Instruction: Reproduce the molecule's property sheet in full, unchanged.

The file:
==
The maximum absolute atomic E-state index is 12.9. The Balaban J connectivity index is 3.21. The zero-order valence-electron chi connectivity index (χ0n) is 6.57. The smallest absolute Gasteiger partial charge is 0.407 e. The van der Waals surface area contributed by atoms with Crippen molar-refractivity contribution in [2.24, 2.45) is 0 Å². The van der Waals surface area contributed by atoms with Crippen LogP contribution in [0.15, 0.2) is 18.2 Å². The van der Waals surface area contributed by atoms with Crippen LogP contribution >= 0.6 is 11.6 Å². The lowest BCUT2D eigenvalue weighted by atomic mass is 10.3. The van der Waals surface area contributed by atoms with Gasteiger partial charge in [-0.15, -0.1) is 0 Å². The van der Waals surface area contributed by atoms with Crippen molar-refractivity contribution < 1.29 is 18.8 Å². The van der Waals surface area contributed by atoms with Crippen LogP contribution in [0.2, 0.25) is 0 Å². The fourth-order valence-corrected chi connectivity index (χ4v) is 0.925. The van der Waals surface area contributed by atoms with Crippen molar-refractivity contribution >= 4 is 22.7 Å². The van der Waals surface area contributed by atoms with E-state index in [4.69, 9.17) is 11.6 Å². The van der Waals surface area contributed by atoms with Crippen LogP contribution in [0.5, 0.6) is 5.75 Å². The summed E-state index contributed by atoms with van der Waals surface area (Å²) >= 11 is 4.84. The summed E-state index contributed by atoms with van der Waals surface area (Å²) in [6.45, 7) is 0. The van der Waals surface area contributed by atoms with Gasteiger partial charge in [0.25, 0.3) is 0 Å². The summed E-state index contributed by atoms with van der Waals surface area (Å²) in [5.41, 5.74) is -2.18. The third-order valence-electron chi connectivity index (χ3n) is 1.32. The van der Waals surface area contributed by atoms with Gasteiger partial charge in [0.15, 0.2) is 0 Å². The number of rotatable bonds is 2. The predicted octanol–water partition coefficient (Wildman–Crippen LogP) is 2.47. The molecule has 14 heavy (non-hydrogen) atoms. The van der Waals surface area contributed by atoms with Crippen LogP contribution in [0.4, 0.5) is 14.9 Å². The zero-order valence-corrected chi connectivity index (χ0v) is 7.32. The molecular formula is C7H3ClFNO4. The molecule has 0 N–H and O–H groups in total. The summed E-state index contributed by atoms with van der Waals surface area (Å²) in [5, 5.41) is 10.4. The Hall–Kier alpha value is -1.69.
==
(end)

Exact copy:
The maximum absolute atomic E-state index is 12.9. The Balaban J connectivity index is 3.21. The zero-order valence-electron chi connectivity index (χ0n) is 6.57. The smallest absolute Gasteiger partial charge is 0.407 e. The van der Waals surface area contributed by atoms with Crippen molar-refractivity contribution in [2.24, 2.45) is 0 Å². The van der Waals surface area contributed by atoms with Crippen LogP contribution in [0.15, 0.2) is 18.2 Å². The van der Waals surface area contributed by atoms with Crippen LogP contribution >= 0.6 is 11.6 Å². The lowest BCUT2D eigenvalue weighted by atomic mass is 10.3. The van der Waals surface area contributed by atoms with Gasteiger partial charge in [-0.15, -0.1) is 0 Å². The van der Waals surface area contributed by atoms with Crippen molar-refractivity contribution < 1.29 is 18.8 Å². The van der Waals surface area contributed by atoms with Crippen LogP contribution in [0.2, 0.25) is 0 Å². The fourth-order valence-corrected chi connectivity index (χ4v) is 0.925. The van der Waals surface area contributed by atoms with Crippen molar-refractivity contribution >= 4 is 22.7 Å². The van der Waals surface area contributed by atoms with E-state index in [4.69, 9.17) is 11.6 Å². The van der Waals surface area contributed by atoms with Crippen LogP contribution in [0.5, 0.6) is 5.75 Å². The summed E-state index contributed by atoms with van der Waals surface area (Å²) >= 11 is 4.84. The summed E-state index contributed by atoms with van der Waals surface area (Å²) in [6.45, 7) is 0. The van der Waals surface area contributed by atoms with Gasteiger partial charge in [0.25, 0.3) is 0 Å². The summed E-state index contributed by atoms with van der Waals surface area (Å²) in [5.41, 5.74) is -2.18. The third-order valence-electron chi connectivity index (χ3n) is 1.32. The van der Waals surface area contributed by atoms with Gasteiger partial charge in [0.15, 0.2) is 0 Å². The number of rotatable bonds is 2. The predicted octanol–water partition coefficient (Wildman–Crippen LogP) is 2.47. The molecule has 14 heavy (non-hydrogen) atoms. The van der Waals surface area contributed by atoms with Crippen LogP contribution in [0.4, 0.5) is 14.9 Å². The zero-order valence-corrected chi connectivity index (χ0v) is 7.32. The molecular formula is C7H3ClFNO4. The molecule has 0 N–H and O–H groups in total. The summed E-state index contributed by atoms with van der Waals surface area (Å²) in [5, 5.41) is 10.4. The Hall–Kier alpha value is -1.69.